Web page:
The Handmaid's Tale, by Margaret Atwood

The Handmaid's Tale - Margaret Atwood

Here's a book I wish I would have read years ago, maybe college-age. Certainly I might have changed my mind about some things sooner rather than later. I might have recognized rape culture for what it is and my role in it.


As it is, The Handmaid's Tale is still revolutionary. It's still applicable; its dangers are still real. There are even some dangers that have only grown since the book was published in 1985, such as the way computers and the internet could very easily be used to deny rights and identities.


One of the story's traits that emerged as unique and notable to me was the protagonist's less than heroic journey. She is not a rebel; she takes stupid risks, but even those are just like the personal risks her predecessor likely took. She is an ordinary woman and likely thinks and acts just as most of us would in her position.There's something both identifiable about that also potentially unsympathetic. We've grown accustomed to heroines who make big moves, who are courageous for those big moves, like Katniss Everdeen. We go harder on people like us because we know we'd make the same mistakes, fail to make the big moves.


Offred's story is presented as a historical document, but we only learn the probable details of its telling at the end of her story. It's simultaneously funny and infuriating to see how her tale is being presented, by male scholars at a conference set in the future, when Gilead is in the past and a part of history. We don't learn Offred's exact fate, only the possibilities. We learn who her Commander was likely to be, which adds a layer of comprehension and contempt. The scholar reminds his audience to be conscious of the present context in interpreting and understanding history. This complicates the story's telling, for the fictional scholars and for us as readers, even if Offred's story and world are a fiction.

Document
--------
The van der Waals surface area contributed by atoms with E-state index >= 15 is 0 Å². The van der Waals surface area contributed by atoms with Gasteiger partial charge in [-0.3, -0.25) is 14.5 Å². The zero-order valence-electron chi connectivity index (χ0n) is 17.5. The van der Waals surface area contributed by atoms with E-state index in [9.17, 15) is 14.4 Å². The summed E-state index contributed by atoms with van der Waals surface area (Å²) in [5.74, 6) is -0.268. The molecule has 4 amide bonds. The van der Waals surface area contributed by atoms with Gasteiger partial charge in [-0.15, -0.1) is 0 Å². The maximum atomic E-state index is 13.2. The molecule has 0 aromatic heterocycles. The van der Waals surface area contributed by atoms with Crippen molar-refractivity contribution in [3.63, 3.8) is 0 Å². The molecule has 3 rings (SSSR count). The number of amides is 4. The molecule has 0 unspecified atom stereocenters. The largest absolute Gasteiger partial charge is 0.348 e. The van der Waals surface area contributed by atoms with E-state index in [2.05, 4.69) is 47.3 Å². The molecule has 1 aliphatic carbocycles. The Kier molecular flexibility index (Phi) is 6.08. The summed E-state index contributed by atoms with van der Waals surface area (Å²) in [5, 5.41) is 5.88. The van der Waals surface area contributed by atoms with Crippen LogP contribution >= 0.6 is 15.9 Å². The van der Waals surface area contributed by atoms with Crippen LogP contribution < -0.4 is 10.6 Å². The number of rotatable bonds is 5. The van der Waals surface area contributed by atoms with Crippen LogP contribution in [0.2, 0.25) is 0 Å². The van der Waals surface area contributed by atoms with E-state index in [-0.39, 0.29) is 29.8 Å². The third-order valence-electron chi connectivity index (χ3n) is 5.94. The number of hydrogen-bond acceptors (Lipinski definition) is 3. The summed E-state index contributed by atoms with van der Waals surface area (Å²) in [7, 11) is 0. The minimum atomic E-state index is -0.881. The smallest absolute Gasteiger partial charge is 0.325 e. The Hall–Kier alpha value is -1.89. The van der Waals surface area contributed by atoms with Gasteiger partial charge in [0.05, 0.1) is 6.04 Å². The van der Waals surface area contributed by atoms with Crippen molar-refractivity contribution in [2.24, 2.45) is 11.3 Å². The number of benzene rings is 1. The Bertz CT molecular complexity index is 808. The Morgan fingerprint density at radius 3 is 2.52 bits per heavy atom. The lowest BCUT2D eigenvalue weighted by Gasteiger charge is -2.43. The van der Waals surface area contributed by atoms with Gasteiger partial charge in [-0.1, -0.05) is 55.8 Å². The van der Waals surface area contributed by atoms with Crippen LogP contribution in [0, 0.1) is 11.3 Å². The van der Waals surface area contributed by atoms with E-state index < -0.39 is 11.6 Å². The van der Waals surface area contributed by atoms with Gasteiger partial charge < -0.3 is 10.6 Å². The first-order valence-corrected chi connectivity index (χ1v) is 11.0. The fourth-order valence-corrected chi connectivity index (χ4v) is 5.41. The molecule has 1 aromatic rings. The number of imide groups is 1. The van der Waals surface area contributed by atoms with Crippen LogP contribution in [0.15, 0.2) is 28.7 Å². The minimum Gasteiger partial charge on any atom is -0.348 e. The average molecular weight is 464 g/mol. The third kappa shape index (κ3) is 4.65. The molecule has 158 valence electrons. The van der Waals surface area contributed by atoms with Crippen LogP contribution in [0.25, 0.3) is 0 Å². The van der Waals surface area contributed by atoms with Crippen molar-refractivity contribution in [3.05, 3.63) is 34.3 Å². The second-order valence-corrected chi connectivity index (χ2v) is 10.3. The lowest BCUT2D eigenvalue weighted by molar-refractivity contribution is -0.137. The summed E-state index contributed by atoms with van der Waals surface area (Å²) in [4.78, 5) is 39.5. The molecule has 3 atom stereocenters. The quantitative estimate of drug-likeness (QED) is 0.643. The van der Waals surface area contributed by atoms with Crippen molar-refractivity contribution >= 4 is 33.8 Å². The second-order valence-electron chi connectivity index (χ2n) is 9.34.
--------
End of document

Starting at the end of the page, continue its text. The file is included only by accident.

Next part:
I have to mention also the writing and structure. It's obvious Atwood is also a poet, but her language never becomes overbearing in its lyricism, filtered through Offred's perspective. The structure impressed me with its shifting between past and present just at the right times. The "historical notes" at the end indicate that the scholars ordered the telling of events, as the story was found recorded on a set of cassette tapes. I love that little addition. It's Offred's story but has been assembled by men (in a book written by a woman).


The structure works also in the impressions it creates regarding the male characters, especially the narrator's husband, Luke (we never learn Offred's real name). He isn't very layered (purposely), but my thinking of him changed from the beloved to the reality that he's just another man in certain ways, too. There's an implication that inside every man there's the desire for total possession of women.


I underlined sentences in this book as well as circled some sets of pages. It's smart, suspenseful, and wonderfully written. I'm glad I FINALLY read it.